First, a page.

contingent employees working for Freddie Mac at any given time, Matus says, the company simply
can‟t afford to take unnecessary security risks.

It‟s a common refrain among businesses today. For years, companies invested heavily in the
screening of full-time employees to ensure workplace safety and business productivity. Temporary
workers, on the other hand, were often regarded as fly-by-night helpers, employees who simply
didn‟t stick around long enough to warrant in-depth investigation. All that has changed.

Easy-to-access computer systems, and the proprietary information stored on them, have expanded
the opportunities for a temp to wreak havoc on an unsuspecting company. Further, outsourcing has
broadened the very definition of temp to include a range of jobs from a mailroom clerk to a call-
center manager situated overseas. All it takes is one unlawful temp to expose a company to legal
liabilities, financial ruin and criminal complicity.

Temporary staffing agencies have been quick to offer an answer. Many are willing to retain the
services of a consumer reporting agency on behalf of their clients. Bill Zavatchin, Manpower‟s
director of business process design, says that requests for background checks on temporary workers
have increased more than 20% since September 11, 2001.

Although it is currently one of the most popular approaches to vetting temporary workers, employee
screening is far from being a panacea. Background checks can reduce a company‟s exposure to risk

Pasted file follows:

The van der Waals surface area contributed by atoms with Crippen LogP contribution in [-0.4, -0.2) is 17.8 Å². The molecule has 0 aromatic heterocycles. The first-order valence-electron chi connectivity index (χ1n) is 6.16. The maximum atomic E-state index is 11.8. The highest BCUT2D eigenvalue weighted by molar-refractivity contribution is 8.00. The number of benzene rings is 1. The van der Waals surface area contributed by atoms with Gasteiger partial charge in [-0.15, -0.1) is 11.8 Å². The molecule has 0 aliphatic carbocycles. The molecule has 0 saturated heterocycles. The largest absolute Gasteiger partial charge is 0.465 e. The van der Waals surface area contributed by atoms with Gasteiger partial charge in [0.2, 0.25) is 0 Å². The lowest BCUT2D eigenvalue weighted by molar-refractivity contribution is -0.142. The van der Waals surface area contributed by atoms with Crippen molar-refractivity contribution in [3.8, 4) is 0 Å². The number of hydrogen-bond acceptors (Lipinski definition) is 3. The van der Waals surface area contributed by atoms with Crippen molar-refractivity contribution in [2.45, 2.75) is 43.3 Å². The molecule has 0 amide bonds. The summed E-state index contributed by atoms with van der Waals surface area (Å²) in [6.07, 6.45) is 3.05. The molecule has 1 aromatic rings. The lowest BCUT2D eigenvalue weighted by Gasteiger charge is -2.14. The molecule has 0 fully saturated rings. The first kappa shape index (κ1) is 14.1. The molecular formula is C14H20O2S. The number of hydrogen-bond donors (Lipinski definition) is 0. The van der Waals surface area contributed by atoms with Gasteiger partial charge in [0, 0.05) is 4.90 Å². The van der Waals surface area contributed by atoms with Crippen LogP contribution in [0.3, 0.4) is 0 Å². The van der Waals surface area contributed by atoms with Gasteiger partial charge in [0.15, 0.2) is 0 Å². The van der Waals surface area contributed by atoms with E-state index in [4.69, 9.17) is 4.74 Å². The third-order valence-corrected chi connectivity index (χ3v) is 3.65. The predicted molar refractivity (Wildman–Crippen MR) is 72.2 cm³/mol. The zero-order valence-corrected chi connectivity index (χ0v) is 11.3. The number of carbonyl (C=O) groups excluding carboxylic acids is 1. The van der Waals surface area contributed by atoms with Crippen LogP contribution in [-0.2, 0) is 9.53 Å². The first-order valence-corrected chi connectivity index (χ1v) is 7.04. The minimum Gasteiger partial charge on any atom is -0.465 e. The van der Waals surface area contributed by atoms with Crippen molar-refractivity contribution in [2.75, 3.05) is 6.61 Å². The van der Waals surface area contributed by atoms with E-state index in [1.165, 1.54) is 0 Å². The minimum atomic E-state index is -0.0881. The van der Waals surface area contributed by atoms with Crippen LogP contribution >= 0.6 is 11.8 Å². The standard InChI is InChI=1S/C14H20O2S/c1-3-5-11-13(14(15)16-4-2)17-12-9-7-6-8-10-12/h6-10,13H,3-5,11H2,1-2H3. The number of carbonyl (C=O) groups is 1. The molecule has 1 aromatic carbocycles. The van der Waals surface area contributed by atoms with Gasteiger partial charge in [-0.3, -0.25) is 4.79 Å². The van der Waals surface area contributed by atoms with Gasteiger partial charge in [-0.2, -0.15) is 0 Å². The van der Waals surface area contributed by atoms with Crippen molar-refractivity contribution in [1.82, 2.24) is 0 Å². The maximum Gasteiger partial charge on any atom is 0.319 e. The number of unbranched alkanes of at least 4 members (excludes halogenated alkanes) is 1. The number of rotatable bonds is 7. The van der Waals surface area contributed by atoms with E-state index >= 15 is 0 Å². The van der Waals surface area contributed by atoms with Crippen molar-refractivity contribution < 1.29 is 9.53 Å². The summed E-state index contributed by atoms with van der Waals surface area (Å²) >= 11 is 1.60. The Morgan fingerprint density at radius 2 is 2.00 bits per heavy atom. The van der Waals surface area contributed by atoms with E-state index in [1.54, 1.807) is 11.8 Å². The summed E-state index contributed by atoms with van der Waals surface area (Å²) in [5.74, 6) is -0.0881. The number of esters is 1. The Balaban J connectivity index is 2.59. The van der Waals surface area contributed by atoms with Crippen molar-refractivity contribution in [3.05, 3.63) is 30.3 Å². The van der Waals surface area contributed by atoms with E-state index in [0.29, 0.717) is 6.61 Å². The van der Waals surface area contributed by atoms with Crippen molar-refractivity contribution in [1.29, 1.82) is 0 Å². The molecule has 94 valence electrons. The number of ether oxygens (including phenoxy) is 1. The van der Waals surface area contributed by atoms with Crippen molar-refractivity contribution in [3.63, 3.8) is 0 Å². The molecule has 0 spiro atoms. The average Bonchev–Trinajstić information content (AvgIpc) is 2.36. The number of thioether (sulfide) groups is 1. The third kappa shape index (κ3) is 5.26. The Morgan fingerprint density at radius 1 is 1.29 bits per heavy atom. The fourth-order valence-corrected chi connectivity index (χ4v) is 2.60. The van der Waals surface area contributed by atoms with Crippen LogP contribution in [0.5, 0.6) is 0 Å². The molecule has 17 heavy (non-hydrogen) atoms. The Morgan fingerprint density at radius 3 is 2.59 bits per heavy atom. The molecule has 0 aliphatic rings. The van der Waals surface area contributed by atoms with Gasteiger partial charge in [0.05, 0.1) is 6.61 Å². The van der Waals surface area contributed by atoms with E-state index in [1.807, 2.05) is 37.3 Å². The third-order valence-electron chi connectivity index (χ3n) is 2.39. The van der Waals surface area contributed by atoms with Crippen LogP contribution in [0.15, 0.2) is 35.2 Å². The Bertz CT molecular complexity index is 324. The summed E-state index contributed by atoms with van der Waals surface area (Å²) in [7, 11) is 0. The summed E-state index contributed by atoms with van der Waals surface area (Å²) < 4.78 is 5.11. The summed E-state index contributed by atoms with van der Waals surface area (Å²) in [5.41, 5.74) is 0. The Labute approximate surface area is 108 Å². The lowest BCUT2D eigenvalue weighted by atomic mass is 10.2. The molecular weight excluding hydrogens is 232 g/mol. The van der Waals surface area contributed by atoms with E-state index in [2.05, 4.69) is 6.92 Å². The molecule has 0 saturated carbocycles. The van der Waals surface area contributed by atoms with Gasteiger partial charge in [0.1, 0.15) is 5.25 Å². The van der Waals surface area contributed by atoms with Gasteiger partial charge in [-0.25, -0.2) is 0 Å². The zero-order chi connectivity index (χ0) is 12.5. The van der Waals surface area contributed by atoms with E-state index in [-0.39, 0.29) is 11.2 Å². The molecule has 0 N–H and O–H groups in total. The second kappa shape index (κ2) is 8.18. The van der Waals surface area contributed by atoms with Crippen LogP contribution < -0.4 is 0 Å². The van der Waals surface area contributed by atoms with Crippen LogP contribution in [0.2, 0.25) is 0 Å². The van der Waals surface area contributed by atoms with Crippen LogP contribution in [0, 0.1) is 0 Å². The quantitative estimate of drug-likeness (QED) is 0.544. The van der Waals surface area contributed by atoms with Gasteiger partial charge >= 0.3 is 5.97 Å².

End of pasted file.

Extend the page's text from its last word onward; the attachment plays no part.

but can also come at a cost to productivity. Creating a paper trail that details a worker‟s
employment, criminal and geographical history can be a lengthy procedure for even the most
seasoned gumshoes. In fact, the employee screening process can take as long as five business days, a
veritable lifetime for a company in desperate need of temporary help. “The challenge is getting [the
background check] completed quickly because...it‟s otherwise pre­venting someone from actually
being on the job,” Zavatchin says.

As a result, many companies are turning to online outfits to vet their temporary workers. There are
more than 450 companies currently offering background checks on the Internet. But promises of
delivering background reports at record speed and with unparalleled accuracy often fall flat. It‟s a
problem familiar to Shawn Bushway, a criminologist at the University of Maryland. As part of his
research, Bushway recently gathered the criminal records of 120 current parolees in Virginia and
submitted their names to an online employee screening company. Sixty-four of the names came back
displaying no criminal record at all.
                                                                                       By Cindy Waxer
                                                                  Workforce Management (June 2004)


Some federal workers have fake degrees. At least 28 senior-level federal employees in eight agencies
have bogus college degrees, including three managers at the office that oversees nuclear weapons
safety, congressional investigators have found in an inquiry conducted between July, 2003 and
February, 2004.

The problem is likely even bigger, mainly because the government has no uniform way to check
whether employees‟ alma maters are “diploma mills” that require little, if any, academic work, the